Bob Phibbs
BrainTrust

Consumers are starting realize that underbelly of Amazon is not as warm and welcoming as the smile under the logo implies.

Lisa Goller
BrainTrust

As more consumers shop according to their values, this move could harm the Whole Foods brand. The retailer could see attrition, and lower engagement and morale among associates who stay. Notably, this move comes at the exact time California advanced a bill to protect contract (“gig”) workers and give them access to benefits because stability and security boost loyalty.

Rich Kizer
BrainTrust

Oh no! Now all the better and talented staff run to find a better deal. It is hard to take away something that is thought of as a benefit. I am sure Whole Foods thought this through, but with long term impact and perspective on the business? I will be watching inside their four walls.

Lee Peterson
BrainTrust

Oh boy. Everyone used to ask me, “so, what do you think will happen to Whole Foods now that the behemoth Amazon is at the reins?” Well, now we know. I’d expect more of this type of move, especially if I worked for them.

Brian Cluster
BrainTrust

Terrible move and terrible timing, especially in light of the current political discussion on health care within the Democratic party. There are many other ways to “meet the needs of the business” without taking away the benefits of your front line customer-facing employees. This decision is in stark contrast to the stakeholder tenet of conscious capitalism and it isn’t in the spirit of “to value and care for EVERYONE that touches your business.”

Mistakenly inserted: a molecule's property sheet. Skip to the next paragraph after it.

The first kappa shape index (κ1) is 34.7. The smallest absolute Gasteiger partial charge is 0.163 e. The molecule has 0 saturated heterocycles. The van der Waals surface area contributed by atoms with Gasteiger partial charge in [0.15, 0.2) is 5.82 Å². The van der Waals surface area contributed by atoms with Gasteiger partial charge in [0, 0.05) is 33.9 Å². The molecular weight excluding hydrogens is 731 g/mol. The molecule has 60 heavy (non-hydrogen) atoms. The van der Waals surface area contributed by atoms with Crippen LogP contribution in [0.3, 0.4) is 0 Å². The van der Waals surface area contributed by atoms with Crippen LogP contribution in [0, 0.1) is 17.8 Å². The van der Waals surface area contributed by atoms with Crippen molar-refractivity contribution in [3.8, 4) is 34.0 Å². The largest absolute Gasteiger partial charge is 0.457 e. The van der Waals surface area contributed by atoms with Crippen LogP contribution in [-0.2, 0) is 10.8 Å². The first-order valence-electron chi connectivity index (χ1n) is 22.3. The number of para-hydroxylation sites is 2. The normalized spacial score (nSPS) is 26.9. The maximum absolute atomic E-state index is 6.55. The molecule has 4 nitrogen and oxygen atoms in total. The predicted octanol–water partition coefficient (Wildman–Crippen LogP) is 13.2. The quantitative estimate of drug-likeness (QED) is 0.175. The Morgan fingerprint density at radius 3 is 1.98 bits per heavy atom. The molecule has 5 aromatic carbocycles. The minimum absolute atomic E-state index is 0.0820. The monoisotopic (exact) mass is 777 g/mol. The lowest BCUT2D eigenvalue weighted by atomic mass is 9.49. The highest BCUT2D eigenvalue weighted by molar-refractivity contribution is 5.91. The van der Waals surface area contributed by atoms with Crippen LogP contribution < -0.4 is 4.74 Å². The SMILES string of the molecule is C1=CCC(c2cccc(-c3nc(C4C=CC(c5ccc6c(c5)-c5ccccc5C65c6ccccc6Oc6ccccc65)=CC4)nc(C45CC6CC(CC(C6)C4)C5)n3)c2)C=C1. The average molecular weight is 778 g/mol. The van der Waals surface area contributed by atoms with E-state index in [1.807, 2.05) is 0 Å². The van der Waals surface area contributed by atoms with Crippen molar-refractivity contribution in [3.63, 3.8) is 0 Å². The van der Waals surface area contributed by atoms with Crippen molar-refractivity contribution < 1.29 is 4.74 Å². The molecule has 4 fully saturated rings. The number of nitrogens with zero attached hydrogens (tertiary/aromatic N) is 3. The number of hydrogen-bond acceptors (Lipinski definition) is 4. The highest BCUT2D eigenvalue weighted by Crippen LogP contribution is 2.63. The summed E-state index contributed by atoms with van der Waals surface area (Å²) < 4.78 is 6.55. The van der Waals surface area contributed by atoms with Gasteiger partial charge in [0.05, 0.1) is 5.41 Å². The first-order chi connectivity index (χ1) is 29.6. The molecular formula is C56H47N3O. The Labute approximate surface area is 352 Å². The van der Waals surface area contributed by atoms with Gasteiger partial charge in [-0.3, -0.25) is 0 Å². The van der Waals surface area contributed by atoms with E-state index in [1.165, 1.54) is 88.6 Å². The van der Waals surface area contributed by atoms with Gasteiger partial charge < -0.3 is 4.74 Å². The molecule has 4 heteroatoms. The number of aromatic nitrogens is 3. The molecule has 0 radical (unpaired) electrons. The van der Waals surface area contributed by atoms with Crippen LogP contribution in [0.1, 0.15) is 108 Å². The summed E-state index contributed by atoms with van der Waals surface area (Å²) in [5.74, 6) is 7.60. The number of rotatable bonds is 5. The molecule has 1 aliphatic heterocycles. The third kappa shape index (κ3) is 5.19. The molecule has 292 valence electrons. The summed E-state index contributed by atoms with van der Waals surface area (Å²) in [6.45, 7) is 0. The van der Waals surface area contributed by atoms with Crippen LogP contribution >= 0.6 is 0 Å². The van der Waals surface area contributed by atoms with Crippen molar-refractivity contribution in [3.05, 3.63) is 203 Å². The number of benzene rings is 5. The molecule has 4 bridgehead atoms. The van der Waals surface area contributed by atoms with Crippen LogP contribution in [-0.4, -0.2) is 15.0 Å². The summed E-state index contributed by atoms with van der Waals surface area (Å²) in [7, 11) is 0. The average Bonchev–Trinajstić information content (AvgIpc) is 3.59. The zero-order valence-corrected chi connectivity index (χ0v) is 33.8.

Ed Rosenbaum
BrainTrust

There is an often used expression “It’s not personal. it’s just business.” Well it is personal. Just ask those affected by this policy change. A sad decision that will also affect the Amazon brand. Does anyone think it is a secret that Amazon and Whole Foods are one company?

Craig Sundstrom
Guest

Let’s not overreact: there was a limit before (20 hrs). This is just another, albeit stricter, one. That having been said, it’s useful to remember that Capitalism has always abided by rules. Stores (used to) close on Sundays, you need permits to operate, false advertising is illegal (sort of), etc. But the rules change. Yesterday’s “mustn’t” can become tomorrow’s “must” — and they’re as dependent on society’s dictates as owner’s whims, if not more so.

It’s not necessarily wrong to do (only) the bare minimum, but, likewise, if one does more, it seems pretentious to call attention to it. To paraphrase the song: “a lot less talk and a little more action.”

Stephen Rector
BrainTrust

The timing of this decision seems to be a bit tone deaf — but that seems to happen all the time these days. What would happen if competitors of Whole Foods suddenly offered better insurance/benefits as a move to get Whole Foods employees to jump ship? Probably won’t happen, but it’s a thought, right?

Shep Hyken
BrainTrust

Ouch! This has been one of the benefits of working at Whole Foods. It’s a move driven by business. Is it about making more money, or trying to save to stay competitive and profitable? Conscious capitalism isn’t about giving away the business to the point of losing money. If so, there will be no capitalism to be conscious of. This was a major perk that most companies don’t offer. It was one of the reasons Whole Foods was getting amazing part-time help. I’m sure there will be more information shared about the “why” behind the decision.

wpDiscuz
Braintrust
"Whole Foods’ workforce has already taken a nosedive in terms of engagement in recent years, and this will solidify that trend."
"As more consumers shop according to their values, this move could harm the Whole Foods brand. "